ArtetaCarlos and GalinaHale2008 “Sovereign Debt Crises and Credit to the Private Sector” Journal of International Economics Vol. 74 No. 1 pp. 53–69.
BeimDavid O. and CharlesW. Calomiris2000Emerging Financial Markets (New YorkMcGraw-Hill/Irwin).
BlusteinPaul2005And the Money Kept Rolling In (and Out): The World Bank Wall Street the IMF and the Bankrupting of Argentina (New YorkPublic Affairs).
BorenszteinEduardo and UgoPanizza2006 “Do Sovereign Defaults Hurt Exporters?” IDB Working Paper No. 553 (WashingtonInter-American Development Bank).
BulowJeremy and KennethRogoff1989a “Sovereign Debt: Is to Forgive to Forget?” American Economic Review Vol. 79 No. (1March) pp. 43–50.
BulowJeremy and KennethRogoff1989b “A Constant Recontracting Model of Sovereign Debt” Journal of Political Economy Vol. 97 No. 1 pp. 155–78.
CalvoGuillermoLeonardoLeiderman and CarmenM. Reinhart1993 “Capital Inflows to Latin America: The Role of External Factors” IMF Staff Papers Vol. 40 No. 1 pp. 108–51.
CantorRichard and FrankPacker1996 “Determinants and Impact of Sovereign Credit Ratings” Federal Reserve Bank of New York Economic Policy Review Vol. 2 No. 2 pp. 37–53.
CaprioGerard and DanielaKlingebiel2003“Episodes of Systemic and Borderline Financial Crises” (unpublished; WashingtonWorld Bank).
ChuanPunam and FedericoSturzenegger2005“Defaults Episodes in the 1980s and 1990s: What Have We Learned?” in Managing Economic Volatility and Crisesed. byJoshuaAizenman and BrianPinto (CambridgeCambridge University Press).
ChowdhryBhagwan1991 “What Is Different about International Lending?” Review of Financial Studies Vol. 4 No. 1 (Spring) pp. 121–48.
CooperRichard N.1971“Currency Devaluation in Developing Countries” Essays in International Finance No. 86 (Princeton, New JerseyPrinceton University).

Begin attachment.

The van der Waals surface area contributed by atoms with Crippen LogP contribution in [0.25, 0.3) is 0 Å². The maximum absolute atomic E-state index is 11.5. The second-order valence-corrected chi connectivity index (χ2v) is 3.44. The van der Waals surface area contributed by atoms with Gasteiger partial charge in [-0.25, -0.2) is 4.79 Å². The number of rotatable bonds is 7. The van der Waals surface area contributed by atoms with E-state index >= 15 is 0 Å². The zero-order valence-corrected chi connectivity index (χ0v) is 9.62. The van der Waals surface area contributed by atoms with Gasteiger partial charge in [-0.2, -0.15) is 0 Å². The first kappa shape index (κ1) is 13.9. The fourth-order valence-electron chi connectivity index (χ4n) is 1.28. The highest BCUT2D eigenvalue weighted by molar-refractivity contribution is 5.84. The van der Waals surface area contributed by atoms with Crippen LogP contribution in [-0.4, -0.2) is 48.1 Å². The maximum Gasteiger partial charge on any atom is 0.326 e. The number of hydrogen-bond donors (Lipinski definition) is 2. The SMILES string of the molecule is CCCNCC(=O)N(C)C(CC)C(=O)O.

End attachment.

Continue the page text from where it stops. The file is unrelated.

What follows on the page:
Dell’AricciaGiovanniIsabelSchnabel and JerominZettelmeyer2002 “Moral Hazard and International Crisis Lending: A Test” IMF Working Paper 02/181 (WashingtonInternational Monetary Fund).
Dell’AricciaEnrica Detragiache and RaghuramRajan2005 “The Real Effect of Banking Crises” IMF Working Paper 05/63 (WashingtonInternational Monetary Fund).
De PaoliBiancaGlennHoggarth and VictoriaSaporta2006 “Costs of Sovereign Default” Financial Stability Paper No. 1 (Bank of England).
DetragiacheEnrica and AntonioSpilimbergo2001 “Crises and Liquidity: Evidence and Interpretation,” IMF Working Paper 01/2 (WashingtonInternational Monetary Fund).
Díaz-AlejandroCarlos F.1983“Stories of the 1930s for the 1980s” in Financial Policies and the World Capital Market: The Problem of Latin American Countriesed. byPedroAspe ArmellaRudigerDornbusch and MauriceObstfeld (ChicagoUniversity of Chicago Press).
DjankovSimeonCaraleeMcLiesh and AndreiShleifer2007 “Private Credit in 129 Countries” Journal of Financial Economics Vol. 84 No. 2 pp. 299–329.
DooleyMichael2000 “International Financial Architecture and Strategic Default: Can Financial Crises be Less Painful?” Carnegie-Rochester Conference Series on Public Policy Vol. 53 Issue. 1 pp. 361–77.